Last week I noticed some friends debating on social media the 21-year-long prison sentence received by Anders Behring Breivik for killing 77 people in Norway. Most commenters expressed frustration at the seemingly light sentence and many wished that Breivik had received the death penalty, even though Norway doesn’t do that kind of thing anymore. At one point, one commenter replied to another, “I’m glad you agree the guy deserves to die.” This sentence immediately brought Clint Eastwood’s The Unforgiven to mind.
In the movie (see the clip here) Will Munny, played by Clint Eastwood, and the Kid, played by Jaimz Woolvett, exact some vigilante-style justice by hunting down and killing a bad man. The Kid does the actual gun work when they finally find their man. But as it turns out, the bad man was the first person the Kid had ever shot. He’d been looking forward to killing the man, but now that the deed was done, the Kid is confused and sick. In an attempt to make himself feel better, he tells Munny, “Well, I guess he had it coming.” Eastwood’s Munny replies, “We all have it coming, kid.” This phrase is one of the more theologically loaded lines penned by Hollywood. The Unforgiven portrays a world without redemption. No grace, just harsh justice dispensed by fallen men.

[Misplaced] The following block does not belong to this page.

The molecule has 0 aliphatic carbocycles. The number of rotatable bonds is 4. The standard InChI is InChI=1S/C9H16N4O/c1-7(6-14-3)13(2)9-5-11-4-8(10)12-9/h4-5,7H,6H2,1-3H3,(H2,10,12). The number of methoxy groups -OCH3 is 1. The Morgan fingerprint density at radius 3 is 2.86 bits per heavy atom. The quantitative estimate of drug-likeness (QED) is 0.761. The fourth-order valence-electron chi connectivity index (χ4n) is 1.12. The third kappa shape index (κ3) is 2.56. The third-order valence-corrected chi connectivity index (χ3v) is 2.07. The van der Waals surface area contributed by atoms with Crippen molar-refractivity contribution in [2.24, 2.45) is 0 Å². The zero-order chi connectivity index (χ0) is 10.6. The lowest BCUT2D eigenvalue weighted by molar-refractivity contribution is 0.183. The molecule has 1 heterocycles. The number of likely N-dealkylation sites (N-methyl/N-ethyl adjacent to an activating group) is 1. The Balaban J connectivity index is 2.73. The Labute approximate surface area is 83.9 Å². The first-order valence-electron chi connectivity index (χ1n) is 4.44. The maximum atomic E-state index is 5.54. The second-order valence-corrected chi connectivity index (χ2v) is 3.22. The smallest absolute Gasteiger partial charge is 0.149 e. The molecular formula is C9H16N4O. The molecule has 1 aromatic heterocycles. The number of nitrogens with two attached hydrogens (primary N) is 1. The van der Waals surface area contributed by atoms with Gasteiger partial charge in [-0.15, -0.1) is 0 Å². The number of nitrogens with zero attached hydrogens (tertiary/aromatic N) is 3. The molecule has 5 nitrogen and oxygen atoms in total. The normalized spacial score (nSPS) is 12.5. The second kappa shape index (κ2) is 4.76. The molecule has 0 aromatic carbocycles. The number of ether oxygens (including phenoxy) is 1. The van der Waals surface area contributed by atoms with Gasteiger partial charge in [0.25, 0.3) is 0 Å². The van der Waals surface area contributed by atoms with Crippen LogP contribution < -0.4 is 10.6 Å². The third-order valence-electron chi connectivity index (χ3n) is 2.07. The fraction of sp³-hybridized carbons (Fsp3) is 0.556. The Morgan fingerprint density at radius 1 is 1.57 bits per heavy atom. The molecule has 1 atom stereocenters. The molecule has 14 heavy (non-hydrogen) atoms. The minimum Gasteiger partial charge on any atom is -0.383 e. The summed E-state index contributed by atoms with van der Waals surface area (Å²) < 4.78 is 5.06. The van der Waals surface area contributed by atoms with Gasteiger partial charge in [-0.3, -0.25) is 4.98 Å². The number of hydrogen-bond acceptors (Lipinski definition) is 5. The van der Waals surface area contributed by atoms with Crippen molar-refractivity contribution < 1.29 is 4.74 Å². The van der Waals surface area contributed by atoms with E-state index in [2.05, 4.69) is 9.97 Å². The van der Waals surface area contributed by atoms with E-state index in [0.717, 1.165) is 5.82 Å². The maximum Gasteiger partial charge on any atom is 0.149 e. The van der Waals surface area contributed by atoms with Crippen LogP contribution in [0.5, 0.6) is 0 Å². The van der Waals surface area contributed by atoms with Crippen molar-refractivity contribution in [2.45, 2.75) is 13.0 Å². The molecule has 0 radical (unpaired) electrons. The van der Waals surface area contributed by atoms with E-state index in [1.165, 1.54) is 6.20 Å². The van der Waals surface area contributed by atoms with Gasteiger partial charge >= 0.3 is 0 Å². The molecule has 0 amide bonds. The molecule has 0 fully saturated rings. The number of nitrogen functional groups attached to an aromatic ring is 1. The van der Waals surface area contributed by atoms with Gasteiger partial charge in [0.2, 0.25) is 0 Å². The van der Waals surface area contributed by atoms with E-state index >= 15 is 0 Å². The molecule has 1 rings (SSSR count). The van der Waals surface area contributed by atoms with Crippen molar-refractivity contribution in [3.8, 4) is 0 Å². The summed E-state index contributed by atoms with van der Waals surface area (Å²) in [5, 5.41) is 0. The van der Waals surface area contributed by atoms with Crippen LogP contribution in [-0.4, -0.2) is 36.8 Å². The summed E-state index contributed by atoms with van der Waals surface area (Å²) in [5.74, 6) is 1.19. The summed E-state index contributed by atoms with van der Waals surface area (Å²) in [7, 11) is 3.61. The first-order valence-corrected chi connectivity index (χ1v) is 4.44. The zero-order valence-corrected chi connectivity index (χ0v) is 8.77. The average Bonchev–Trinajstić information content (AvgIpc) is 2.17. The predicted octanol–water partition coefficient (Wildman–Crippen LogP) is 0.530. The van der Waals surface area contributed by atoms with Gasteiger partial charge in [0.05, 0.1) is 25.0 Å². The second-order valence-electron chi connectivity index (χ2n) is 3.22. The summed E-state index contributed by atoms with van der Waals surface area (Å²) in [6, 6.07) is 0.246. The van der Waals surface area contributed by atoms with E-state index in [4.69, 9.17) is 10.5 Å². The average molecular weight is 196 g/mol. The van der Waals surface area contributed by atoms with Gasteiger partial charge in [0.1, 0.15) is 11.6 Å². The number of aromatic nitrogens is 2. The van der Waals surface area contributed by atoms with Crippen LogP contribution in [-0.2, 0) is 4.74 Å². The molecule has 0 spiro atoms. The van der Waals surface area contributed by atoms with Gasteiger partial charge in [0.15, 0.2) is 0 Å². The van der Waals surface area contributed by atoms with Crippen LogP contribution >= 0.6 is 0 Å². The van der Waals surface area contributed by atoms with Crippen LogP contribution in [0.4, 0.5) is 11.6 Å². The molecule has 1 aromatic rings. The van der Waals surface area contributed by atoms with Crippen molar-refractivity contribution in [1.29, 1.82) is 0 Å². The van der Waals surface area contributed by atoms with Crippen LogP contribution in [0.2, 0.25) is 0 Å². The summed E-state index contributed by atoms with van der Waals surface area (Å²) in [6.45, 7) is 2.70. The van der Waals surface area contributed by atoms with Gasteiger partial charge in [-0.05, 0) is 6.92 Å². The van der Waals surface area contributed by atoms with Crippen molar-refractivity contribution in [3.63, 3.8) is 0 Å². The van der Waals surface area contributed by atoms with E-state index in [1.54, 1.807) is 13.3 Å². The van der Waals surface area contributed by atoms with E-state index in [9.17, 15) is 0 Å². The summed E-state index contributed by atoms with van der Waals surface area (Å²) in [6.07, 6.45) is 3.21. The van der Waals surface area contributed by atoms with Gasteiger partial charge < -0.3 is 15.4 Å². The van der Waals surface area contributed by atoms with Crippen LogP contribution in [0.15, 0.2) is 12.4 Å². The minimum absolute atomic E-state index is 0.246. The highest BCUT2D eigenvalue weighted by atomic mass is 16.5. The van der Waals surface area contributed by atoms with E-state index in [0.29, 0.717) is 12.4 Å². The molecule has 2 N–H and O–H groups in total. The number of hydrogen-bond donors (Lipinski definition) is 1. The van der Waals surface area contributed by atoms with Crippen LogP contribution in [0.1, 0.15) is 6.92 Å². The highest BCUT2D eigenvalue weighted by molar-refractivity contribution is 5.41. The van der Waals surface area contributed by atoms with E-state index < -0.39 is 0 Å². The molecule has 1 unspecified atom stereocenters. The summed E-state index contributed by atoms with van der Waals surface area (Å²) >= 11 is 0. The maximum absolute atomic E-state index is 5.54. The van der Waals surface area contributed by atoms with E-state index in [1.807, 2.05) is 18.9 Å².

Fortunately, God offers hope for forgiveness in this world, but in the end death still comes for everyone. We think of physical death as a natural part of life, but according to the Bible, it’s actually God’s judgment on sinners. Sometimes justice isn’t swift, but Breivik has already been given the divine death sentence. Even so, I really don’t think that most people will be consoled by this idea since we all stand under the same penalty. We tell ourselves and each other that we just want justice in the case of Breivik, but in our darkest hearts most of us know that what we really want is for him to remain unforgiven. “We all have it coming, kid.”